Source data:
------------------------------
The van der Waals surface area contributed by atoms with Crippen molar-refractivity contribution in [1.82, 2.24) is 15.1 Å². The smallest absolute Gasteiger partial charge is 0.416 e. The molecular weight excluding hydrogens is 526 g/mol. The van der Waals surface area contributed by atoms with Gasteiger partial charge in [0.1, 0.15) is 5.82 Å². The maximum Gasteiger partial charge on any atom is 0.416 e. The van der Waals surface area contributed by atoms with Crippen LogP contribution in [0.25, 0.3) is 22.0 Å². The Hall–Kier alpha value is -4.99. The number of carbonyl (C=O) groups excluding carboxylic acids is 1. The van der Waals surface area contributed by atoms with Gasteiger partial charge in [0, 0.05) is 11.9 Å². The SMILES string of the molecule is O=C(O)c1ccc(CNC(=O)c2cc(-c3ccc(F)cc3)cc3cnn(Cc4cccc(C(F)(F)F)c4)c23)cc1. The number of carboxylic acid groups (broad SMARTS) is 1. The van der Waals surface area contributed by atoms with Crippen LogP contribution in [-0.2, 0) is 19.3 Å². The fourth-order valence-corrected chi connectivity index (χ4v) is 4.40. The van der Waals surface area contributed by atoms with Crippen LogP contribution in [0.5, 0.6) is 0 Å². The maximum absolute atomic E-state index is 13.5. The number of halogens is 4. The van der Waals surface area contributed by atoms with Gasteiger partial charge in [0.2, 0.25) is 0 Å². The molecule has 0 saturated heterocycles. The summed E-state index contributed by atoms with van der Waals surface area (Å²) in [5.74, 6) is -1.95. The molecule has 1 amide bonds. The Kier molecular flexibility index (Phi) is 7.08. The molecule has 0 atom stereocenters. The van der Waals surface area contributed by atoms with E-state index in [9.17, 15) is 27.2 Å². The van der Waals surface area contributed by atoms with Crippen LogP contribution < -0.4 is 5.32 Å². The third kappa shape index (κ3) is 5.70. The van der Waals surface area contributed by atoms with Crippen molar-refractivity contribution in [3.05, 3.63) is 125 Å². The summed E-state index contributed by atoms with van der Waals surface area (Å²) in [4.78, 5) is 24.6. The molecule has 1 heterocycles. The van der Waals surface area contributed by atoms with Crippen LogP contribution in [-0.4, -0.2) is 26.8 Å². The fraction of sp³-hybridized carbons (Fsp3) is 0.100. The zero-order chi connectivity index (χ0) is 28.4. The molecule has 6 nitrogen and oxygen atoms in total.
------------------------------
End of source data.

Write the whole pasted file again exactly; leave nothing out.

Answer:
The van der Waals surface area contributed by atoms with Crippen molar-refractivity contribution in [1.82, 2.24) is 15.1 Å². The smallest absolute Gasteiger partial charge is 0.416 e. The molecular weight excluding hydrogens is 526 g/mol. The van der Waals surface area contributed by atoms with Gasteiger partial charge in [0.1, 0.15) is 5.82 Å². The maximum Gasteiger partial charge on any atom is 0.416 e. The van der Waals surface area contributed by atoms with Crippen LogP contribution in [0.25, 0.3) is 22.0 Å². The Hall–Kier alpha value is -4.99. The number of carbonyl (C=O) groups excluding carboxylic acids is 1. The van der Waals surface area contributed by atoms with Gasteiger partial charge in [0, 0.05) is 11.9 Å². The SMILES string of the molecule is O=C(O)c1ccc(CNC(=O)c2cc(-c3ccc(F)cc3)cc3cnn(Cc4cccc(C(F)(F)F)c4)c23)cc1. The number of carboxylic acid groups (broad SMARTS) is 1. The van der Waals surface area contributed by atoms with Crippen LogP contribution in [-0.2, 0) is 19.3 Å². The fourth-order valence-corrected chi connectivity index (χ4v) is 4.40. The van der Waals surface area contributed by atoms with Crippen LogP contribution in [0.5, 0.6) is 0 Å². The maximum absolute atomic E-state index is 13.5. The number of halogens is 4. The van der Waals surface area contributed by atoms with Gasteiger partial charge in [0.2, 0.25) is 0 Å². The molecule has 0 saturated heterocycles. The summed E-state index contributed by atoms with van der Waals surface area (Å²) in [5.74, 6) is -1.95. The molecule has 1 amide bonds. The Kier molecular flexibility index (Phi) is 7.08. The molecule has 0 atom stereocenters. The van der Waals surface area contributed by atoms with E-state index in [9.17, 15) is 27.2 Å². The van der Waals surface area contributed by atoms with Crippen LogP contribution < -0.4 is 5.32 Å². The third kappa shape index (κ3) is 5.70. The van der Waals surface area contributed by atoms with Crippen molar-refractivity contribution in [3.05, 3.63) is 125 Å². The summed E-state index contributed by atoms with van der Waals surface area (Å²) in [4.78, 5) is 24.6. The molecule has 1 heterocycles. The van der Waals surface area contributed by atoms with Crippen LogP contribution in [-0.4, -0.2) is 26.8 Å². The fraction of sp³-hybridized carbons (Fsp3) is 0.100. The zero-order chi connectivity index (χ0) is 28.4. The molecule has 6 nitrogen and oxygen atoms in total.